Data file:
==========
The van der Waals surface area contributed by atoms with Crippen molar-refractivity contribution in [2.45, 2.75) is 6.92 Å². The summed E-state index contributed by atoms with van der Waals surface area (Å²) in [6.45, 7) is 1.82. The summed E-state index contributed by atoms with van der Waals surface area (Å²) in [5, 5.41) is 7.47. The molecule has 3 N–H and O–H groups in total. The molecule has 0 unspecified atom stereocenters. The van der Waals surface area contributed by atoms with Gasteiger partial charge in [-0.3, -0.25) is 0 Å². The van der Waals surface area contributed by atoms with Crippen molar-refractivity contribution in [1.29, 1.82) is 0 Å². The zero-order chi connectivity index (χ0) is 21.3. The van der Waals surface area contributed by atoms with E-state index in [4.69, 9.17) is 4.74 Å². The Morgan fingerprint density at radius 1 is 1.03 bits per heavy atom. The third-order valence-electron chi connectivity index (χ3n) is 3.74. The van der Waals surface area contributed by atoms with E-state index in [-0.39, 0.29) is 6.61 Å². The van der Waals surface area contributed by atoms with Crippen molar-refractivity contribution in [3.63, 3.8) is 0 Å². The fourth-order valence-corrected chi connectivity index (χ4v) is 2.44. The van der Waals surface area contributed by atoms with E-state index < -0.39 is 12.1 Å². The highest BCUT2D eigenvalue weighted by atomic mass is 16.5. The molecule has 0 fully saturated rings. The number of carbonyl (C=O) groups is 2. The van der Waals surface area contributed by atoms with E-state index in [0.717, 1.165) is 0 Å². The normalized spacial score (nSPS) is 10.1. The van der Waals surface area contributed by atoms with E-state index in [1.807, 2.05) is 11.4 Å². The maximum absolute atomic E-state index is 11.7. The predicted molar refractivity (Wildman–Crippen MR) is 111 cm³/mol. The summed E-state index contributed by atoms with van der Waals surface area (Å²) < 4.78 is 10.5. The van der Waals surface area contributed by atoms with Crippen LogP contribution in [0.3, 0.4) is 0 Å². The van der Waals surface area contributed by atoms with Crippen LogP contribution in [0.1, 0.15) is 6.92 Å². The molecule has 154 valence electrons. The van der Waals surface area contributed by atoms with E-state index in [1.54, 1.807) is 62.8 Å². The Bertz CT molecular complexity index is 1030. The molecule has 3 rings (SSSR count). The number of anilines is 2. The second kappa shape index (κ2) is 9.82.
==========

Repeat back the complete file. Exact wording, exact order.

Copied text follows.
The van der Waals surface area contributed by atoms with Crippen molar-refractivity contribution in [2.45, 2.75) is 6.92 Å². The summed E-state index contributed by atoms with van der Waals surface area (Å²) in [6.45, 7) is 1.82. The summed E-state index contributed by atoms with van der Waals surface area (Å²) in [5, 5.41) is 7.47. The molecule has 3 N–H and O–H groups in total. The molecule has 0 unspecified atom stereocenters. The van der Waals surface area contributed by atoms with Gasteiger partial charge in [-0.3, -0.25) is 0 Å². The van der Waals surface area contributed by atoms with Crippen molar-refractivity contribution in [1.29, 1.82) is 0 Å². The zero-order chi connectivity index (χ0) is 21.3. The van der Waals surface area contributed by atoms with E-state index in [4.69, 9.17) is 4.74 Å². The Morgan fingerprint density at radius 1 is 1.03 bits per heavy atom. The third-order valence-electron chi connectivity index (χ3n) is 3.74. The van der Waals surface area contributed by atoms with E-state index in [-0.39, 0.29) is 6.61 Å². The van der Waals surface area contributed by atoms with Crippen molar-refractivity contribution in [3.63, 3.8) is 0 Å². The fourth-order valence-corrected chi connectivity index (χ4v) is 2.44. The van der Waals surface area contributed by atoms with E-state index < -0.39 is 12.1 Å². The highest BCUT2D eigenvalue weighted by atomic mass is 16.5. The molecule has 0 fully saturated rings. The number of carbonyl (C=O) groups is 2. The van der Waals surface area contributed by atoms with E-state index in [0.717, 1.165) is 0 Å². The normalized spacial score (nSPS) is 10.1. The van der Waals surface area contributed by atoms with E-state index in [1.807, 2.05) is 11.4 Å². The maximum absolute atomic E-state index is 11.7. The predicted molar refractivity (Wildman–Crippen MR) is 111 cm³/mol. The summed E-state index contributed by atoms with van der Waals surface area (Å²) < 4.78 is 10.5. The van der Waals surface area contributed by atoms with Crippen LogP contribution in [0.3, 0.4) is 0 Å². The van der Waals surface area contributed by atoms with Crippen LogP contribution in [0.1, 0.15) is 6.92 Å². The molecule has 154 valence electrons. The van der Waals surface area contributed by atoms with E-state index in [1.54, 1.807) is 62.8 Å². The Bertz CT molecular complexity index is 1030. The molecule has 3 rings (SSSR count). The number of anilines is 2. The second kappa shape index (κ2) is 9.82.